New England Patriots: What Will the Offseason Hold?
Sure, they had their moments of brilliance during the season, but they also frequently looked far from the team that was a three-time Super Bowl champion this decade, or even the team that went 11-5 without Tom Brady playing an entire game.
And please, don’t even try to say that if Wes Welker played that last game he would’ve made a difference.
That’s why this offseason, fans should expect a lot of changes in New England.
The glaring weaknesses the Patriots have are on defense. Watching Ray Rice shred through the Pats in the AFC Wild Card round should’ve made that fact evident.
The first thing the team needs to take care of his hiring a new defensive coordinator.
Dean Pees, who has held the position the past four years, is stepping down.
Bill Belichick has hired in-house for that position that past two times it was open, so it's possible that he will do so again. Defensive line coach Pepper Johnson, a 10-year member of Belichick's staff, would be the best option based on his unit’s play.
The Pats need to get more talented in the secondary.
Safety Brandon Meriweather was the unit's best player and should be fine. Leigh Bodden had a few moments of brilliance, but it wasn't enough.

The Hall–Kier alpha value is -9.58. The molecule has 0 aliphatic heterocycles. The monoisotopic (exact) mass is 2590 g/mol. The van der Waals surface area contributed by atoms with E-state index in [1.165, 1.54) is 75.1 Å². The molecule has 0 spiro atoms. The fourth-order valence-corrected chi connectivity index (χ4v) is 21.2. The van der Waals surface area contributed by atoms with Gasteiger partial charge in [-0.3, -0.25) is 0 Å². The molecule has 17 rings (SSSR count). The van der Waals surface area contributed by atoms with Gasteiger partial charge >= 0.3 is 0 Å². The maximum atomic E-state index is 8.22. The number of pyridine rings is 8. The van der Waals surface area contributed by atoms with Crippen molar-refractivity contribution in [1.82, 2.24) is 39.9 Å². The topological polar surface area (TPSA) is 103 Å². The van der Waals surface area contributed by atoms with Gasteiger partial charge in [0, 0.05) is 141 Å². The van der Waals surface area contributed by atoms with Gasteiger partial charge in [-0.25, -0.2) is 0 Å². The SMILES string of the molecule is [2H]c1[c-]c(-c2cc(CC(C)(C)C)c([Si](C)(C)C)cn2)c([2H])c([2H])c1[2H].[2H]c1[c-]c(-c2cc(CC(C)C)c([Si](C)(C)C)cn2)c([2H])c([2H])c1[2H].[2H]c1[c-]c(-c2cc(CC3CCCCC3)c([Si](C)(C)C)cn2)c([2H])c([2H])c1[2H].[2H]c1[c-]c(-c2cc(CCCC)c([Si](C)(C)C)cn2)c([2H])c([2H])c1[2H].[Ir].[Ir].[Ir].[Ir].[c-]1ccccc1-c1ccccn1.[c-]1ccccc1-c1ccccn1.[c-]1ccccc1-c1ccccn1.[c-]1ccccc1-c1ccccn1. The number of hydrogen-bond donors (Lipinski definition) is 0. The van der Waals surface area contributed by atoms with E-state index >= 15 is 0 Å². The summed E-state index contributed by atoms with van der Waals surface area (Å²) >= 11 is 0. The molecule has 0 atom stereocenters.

The team desperately needs help at the cornerback position, but the free agent pool is thin and there isn't anyone that would significantly boost the team's performance, so expect to see a corner come out of the draft.
The linebacking core is getting old, save for Jerod Mayo, and has obviously struggled.
Mayo will be around for a long time to come. Tully Banta-Cain had a breakout season, setting a career-high in sacks with 10, but can he sustain that type of production for another year? Junior Seau, who came out of retirement to help the Patriots, is retiring once more.
And what to do with Adalius Thomas? He has the talent but was disciplined a few times and discussed his frustrations with the media. He also just played his 10th season.
There are some good young linebackers available in free agency, but will the Patriots turn to a familiar face and go after 35-year-old Mike Vrabel?